New To Netflix: Psychics in Venice, Brundle-Fly, Parkour and Omni Computer Products
New In The USA: Don't Look Now
One of the best horror films ever made. Period. In the astounding opening sequence, director Nicolas Roeg paints a picture of of mounting terror by image association and abstract editing to imply that John Baxter (Donald Sutherland) has a moment of intuition that something bad is going to happen to his daughter. It does.
Freshly grieving for his daughter, John takes a job restoring a church in Venice, and brings along his wife Laura (a fragile Julie Christie) in the hopes that a change of scenery will help. It doesn't. As Laura starts seeing psychics to communicate with their daughter, John takes a position of steady pragmatism, but keeps seeing his daughter creeping around in the shadows of Venetian canals.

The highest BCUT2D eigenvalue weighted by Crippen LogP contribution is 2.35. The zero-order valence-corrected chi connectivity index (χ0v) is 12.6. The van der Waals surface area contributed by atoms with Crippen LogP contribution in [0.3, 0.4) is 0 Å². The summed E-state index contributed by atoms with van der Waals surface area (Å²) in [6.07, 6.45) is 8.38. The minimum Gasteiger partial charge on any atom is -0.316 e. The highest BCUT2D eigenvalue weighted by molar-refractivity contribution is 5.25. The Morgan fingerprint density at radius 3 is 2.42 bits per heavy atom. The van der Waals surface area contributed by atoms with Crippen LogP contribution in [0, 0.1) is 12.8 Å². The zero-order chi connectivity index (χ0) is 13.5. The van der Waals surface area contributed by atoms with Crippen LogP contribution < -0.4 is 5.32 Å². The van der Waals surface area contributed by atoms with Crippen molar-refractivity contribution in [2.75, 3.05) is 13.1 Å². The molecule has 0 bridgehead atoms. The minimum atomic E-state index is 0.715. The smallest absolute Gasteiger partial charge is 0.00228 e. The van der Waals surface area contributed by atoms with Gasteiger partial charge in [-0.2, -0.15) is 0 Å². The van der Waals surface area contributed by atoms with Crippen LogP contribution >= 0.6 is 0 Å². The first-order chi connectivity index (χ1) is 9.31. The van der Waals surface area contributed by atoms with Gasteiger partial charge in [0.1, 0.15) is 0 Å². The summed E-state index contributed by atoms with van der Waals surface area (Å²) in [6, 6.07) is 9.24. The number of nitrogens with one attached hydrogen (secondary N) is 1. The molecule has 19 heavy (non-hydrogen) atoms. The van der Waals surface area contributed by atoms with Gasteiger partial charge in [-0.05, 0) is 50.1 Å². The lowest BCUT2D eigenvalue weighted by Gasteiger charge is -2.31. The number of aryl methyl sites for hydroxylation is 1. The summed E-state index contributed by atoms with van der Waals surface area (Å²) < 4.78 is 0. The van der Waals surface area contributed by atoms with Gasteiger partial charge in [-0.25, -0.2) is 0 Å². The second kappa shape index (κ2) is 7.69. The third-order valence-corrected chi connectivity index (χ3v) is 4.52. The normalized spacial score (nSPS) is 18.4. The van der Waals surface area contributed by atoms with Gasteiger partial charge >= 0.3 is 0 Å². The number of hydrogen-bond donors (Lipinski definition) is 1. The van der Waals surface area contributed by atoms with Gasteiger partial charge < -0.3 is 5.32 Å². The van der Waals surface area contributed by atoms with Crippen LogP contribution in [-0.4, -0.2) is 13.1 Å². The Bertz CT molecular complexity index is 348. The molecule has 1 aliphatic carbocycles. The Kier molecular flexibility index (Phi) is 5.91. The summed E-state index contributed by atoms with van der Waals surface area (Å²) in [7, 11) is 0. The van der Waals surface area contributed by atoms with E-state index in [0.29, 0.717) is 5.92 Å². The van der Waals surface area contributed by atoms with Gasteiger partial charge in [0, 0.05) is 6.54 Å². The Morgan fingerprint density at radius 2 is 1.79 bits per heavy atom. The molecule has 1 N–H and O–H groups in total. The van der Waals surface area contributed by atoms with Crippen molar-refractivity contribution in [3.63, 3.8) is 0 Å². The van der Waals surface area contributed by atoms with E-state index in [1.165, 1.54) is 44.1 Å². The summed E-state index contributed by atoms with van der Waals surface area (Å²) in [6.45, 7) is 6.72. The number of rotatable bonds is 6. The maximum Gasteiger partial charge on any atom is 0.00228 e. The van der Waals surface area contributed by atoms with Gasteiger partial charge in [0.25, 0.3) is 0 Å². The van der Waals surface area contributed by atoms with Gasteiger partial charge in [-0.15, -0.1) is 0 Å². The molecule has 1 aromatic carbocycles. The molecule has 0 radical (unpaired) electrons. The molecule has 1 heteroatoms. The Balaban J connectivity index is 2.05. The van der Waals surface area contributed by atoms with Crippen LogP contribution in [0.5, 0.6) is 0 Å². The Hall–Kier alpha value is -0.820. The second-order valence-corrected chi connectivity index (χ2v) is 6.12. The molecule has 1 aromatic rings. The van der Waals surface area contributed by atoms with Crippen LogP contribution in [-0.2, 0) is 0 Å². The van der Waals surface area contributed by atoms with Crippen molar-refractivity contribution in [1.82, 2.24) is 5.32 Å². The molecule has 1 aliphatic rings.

Taking a very experimental approach to horror filmmaking and creating a controversy that the sex scene in the film between Christie and Sutherland wasn't 'faked,' Don't Look Now has as notorious a reputation as Robin Hardy's The Wicker Man, and amazingly both films toured Britain on a double bill back in the early 1970s.
(Also popping up on the American service is the Australian science fiction film Crawlspace, Katherine Bigelow's new millennium-tension Strange Days, Sean Ellis' overlooked gem The Broken, which is kind of horror remake of The Double Life of Veronique and stars Lena Heady and Richard Jenkins, Roger Avery's unhinged crime flick Killing Zoe, Kon Satoshi's empathy-laden Tokyo Godfathers, and Peter Weir's 'boy in a media bubble' science fiction drama, The Truman Show.)